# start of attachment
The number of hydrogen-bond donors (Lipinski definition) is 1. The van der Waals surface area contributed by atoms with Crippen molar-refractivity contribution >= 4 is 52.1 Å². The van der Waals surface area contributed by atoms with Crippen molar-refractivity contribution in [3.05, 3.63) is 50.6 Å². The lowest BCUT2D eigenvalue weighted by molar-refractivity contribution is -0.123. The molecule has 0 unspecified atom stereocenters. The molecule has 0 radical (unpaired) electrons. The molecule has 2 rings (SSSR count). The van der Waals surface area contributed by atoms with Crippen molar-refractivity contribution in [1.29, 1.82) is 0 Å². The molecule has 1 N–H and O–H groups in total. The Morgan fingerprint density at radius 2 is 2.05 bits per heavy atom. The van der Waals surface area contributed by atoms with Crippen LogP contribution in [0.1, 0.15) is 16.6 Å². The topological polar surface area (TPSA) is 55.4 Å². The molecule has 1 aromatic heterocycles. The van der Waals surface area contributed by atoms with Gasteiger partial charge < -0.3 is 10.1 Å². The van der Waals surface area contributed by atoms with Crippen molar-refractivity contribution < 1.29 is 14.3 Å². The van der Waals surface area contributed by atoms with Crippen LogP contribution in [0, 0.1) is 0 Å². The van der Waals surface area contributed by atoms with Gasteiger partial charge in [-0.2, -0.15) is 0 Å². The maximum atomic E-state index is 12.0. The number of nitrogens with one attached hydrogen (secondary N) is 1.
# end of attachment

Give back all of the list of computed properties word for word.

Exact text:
The number of hydrogen-bond donors (Lipinski definition) is 1. The van der Waals surface area contributed by atoms with Crippen molar-refractivity contribution >= 4 is 52.1 Å². The van der Waals surface area contributed by atoms with Crippen molar-refractivity contribution in [3.05, 3.63) is 50.6 Å². The lowest BCUT2D eigenvalue weighted by molar-refractivity contribution is -0.123. The molecule has 0 unspecified atom stereocenters. The molecule has 0 radical (unpaired) electrons. The molecule has 2 rings (SSSR count). The van der Waals surface area contributed by atoms with Crippen molar-refractivity contribution in [1.29, 1.82) is 0 Å². The molecule has 1 N–H and O–H groups in total. The Morgan fingerprint density at radius 2 is 2.05 bits per heavy atom. The van der Waals surface area contributed by atoms with Crippen LogP contribution in [0.1, 0.15) is 16.6 Å². The topological polar surface area (TPSA) is 55.4 Å². The molecule has 1 aromatic heterocycles. The van der Waals surface area contributed by atoms with Gasteiger partial charge < -0.3 is 10.1 Å². The van der Waals surface area contributed by atoms with Crippen molar-refractivity contribution < 1.29 is 14.3 Å². The van der Waals surface area contributed by atoms with Crippen LogP contribution in [0, 0.1) is 0 Å². The van der Waals surface area contributed by atoms with Gasteiger partial charge in [-0.2, -0.15) is 0 Å². The maximum atomic E-state index is 12.0. The number of nitrogens with one attached hydrogen (secondary N) is 1.